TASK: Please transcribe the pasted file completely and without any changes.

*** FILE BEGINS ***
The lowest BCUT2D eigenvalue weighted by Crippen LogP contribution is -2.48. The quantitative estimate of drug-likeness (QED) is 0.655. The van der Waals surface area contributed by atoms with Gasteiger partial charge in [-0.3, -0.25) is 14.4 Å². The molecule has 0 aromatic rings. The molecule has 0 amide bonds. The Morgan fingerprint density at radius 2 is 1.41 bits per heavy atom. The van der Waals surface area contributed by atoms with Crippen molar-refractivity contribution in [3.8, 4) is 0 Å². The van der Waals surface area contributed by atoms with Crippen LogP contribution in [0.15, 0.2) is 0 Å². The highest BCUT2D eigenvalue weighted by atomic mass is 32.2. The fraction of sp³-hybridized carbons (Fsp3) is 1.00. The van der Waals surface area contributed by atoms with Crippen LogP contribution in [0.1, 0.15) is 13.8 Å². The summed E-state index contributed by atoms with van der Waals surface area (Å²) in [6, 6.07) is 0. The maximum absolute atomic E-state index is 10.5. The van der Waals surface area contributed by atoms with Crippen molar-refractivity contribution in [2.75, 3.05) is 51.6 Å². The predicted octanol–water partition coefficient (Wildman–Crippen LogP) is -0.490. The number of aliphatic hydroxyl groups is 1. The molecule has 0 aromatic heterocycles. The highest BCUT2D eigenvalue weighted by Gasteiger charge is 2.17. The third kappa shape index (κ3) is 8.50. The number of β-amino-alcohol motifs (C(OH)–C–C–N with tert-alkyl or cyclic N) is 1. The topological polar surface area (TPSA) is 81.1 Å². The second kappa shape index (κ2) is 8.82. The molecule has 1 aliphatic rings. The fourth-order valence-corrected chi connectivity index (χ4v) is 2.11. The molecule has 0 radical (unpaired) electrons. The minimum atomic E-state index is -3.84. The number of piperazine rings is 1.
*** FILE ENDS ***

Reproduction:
The lowest BCUT2D eigenvalue weighted by Crippen LogP contribution is -2.48. The quantitative estimate of drug-likeness (QED) is 0.655. The van der Waals surface area contributed by atoms with Gasteiger partial charge in [-0.3, -0.25) is 14.4 Å². The molecule has 0 aromatic rings. The molecule has 0 amide bonds. The Morgan fingerprint density at radius 2 is 1.41 bits per heavy atom. The van der Waals surface area contributed by atoms with Crippen molar-refractivity contribution in [3.8, 4) is 0 Å². The van der Waals surface area contributed by atoms with Crippen LogP contribution in [0.15, 0.2) is 0 Å². The highest BCUT2D eigenvalue weighted by atomic mass is 32.2. The fraction of sp³-hybridized carbons (Fsp3) is 1.00. The van der Waals surface area contributed by atoms with Crippen LogP contribution in [0.1, 0.15) is 13.8 Å². The summed E-state index contributed by atoms with van der Waals surface area (Å²) in [6, 6.07) is 0. The maximum absolute atomic E-state index is 10.5. The van der Waals surface area contributed by atoms with Crippen molar-refractivity contribution in [2.75, 3.05) is 51.6 Å². The predicted octanol–water partition coefficient (Wildman–Crippen LogP) is -0.490. The number of aliphatic hydroxyl groups is 1. The molecule has 0 aromatic heterocycles. The highest BCUT2D eigenvalue weighted by Gasteiger charge is 2.17. The third kappa shape index (κ3) is 8.50. The number of β-amino-alcohol motifs (C(OH)–C–C–N with tert-alkyl or cyclic N) is 1. The topological polar surface area (TPSA) is 81.1 Å². The second kappa shape index (κ2) is 8.82. The molecule has 1 aliphatic rings. The fourth-order valence-corrected chi connectivity index (χ4v) is 2.11. The molecule has 0 radical (unpaired) electrons. The minimum atomic E-state index is -3.84. The number of piperazine rings is 1.